Hedge’s 3S’s Ideal Work Pattern

Hedge’s 3S’s Ideal Work Pattern

It is a known fact that prolonged sitting or standing on the job has adverse effects on the health and productivity of workers. There are programs that promote the benefits of building more movement into the workplace. Research on ergonomics recommends the periodic switching in between sitting and standing as the need is presented. This is done successfully with the use of a standing desk converter.

There are available options on combining sitting and standing: (1) Two separate desk for sitting and standing which end up taking more space, (2) single desk with adjustable height and the ideal workstation set-up (3) electric height adjustable work surface plus an elevated chair.

Alan Hedge, a professor of design and environmental analysis in the College of Human Ecology at Cornell University and director of Cornell’s Human Factors and Ergonomics Laboratory, recommends, based on his research studies, that employees follow the sit-stand-stretch work pattern. It means that in every 30 minutes cycle, a worker is allowed 20 minutes sitting, followed by 8 minutes standing, and finally 2 minutes standing and moving. This practice is said to be the best way of organizing work. For a total of 7.5 hours workday (lunch excluded), this means that workers would have a total of 5 hours of sitting, 16 sit-to-stand changes, 2 hours of standing, and 0.5 hours of moving.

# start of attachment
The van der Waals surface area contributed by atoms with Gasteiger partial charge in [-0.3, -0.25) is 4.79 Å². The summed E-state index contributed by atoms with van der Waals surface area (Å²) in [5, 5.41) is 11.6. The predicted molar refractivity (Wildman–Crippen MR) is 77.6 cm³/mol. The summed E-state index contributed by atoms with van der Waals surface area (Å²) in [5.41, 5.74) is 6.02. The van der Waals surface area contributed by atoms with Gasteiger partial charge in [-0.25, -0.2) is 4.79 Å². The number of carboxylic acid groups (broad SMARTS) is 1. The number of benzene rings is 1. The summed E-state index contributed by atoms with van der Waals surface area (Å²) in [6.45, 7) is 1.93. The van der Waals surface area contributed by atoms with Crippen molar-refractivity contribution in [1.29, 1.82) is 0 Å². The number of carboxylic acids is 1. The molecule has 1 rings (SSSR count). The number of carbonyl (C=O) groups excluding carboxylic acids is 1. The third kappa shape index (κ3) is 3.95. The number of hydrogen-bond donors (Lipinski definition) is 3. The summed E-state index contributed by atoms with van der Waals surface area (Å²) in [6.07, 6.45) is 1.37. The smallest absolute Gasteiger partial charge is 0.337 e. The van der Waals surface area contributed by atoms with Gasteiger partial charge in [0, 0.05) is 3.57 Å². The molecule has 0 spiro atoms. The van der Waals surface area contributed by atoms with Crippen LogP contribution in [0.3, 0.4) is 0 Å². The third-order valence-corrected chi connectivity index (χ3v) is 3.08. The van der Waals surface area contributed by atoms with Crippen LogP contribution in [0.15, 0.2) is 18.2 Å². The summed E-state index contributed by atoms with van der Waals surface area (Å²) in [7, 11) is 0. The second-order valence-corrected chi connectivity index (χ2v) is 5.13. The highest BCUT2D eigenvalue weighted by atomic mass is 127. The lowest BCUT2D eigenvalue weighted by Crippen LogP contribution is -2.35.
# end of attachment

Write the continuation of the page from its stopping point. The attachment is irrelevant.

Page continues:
Sitting must be done in proper posture. It means that there can't be any leaning forward, the shoulders should be relaxed, arms closed to sides, elbows bent at 90 degrees, feet flat on the floor, and the lower back supported. Standing must also be done in proper posture. It means holding your head up straight with your chin, keeping your shoulder blades back and your knees straight; tuck your stomach in and put your feet flat on the floor. Stretching can include walking, doing yoga poses to improve extension as well as flexion on your back, and perhaps sitting on something wobbly.

Research shows that you don’t need to do vigorous exercise to get the positive benefits of having an active lifestyle, alternating between sitting and standing is a good start. So build in a pattern of creating greater movement variety in the workplace (e.g. walk to a printer or a water fountain, stand for a meeting, take the stairs, walk around the office or canteen, park a bit further away from the building each day).

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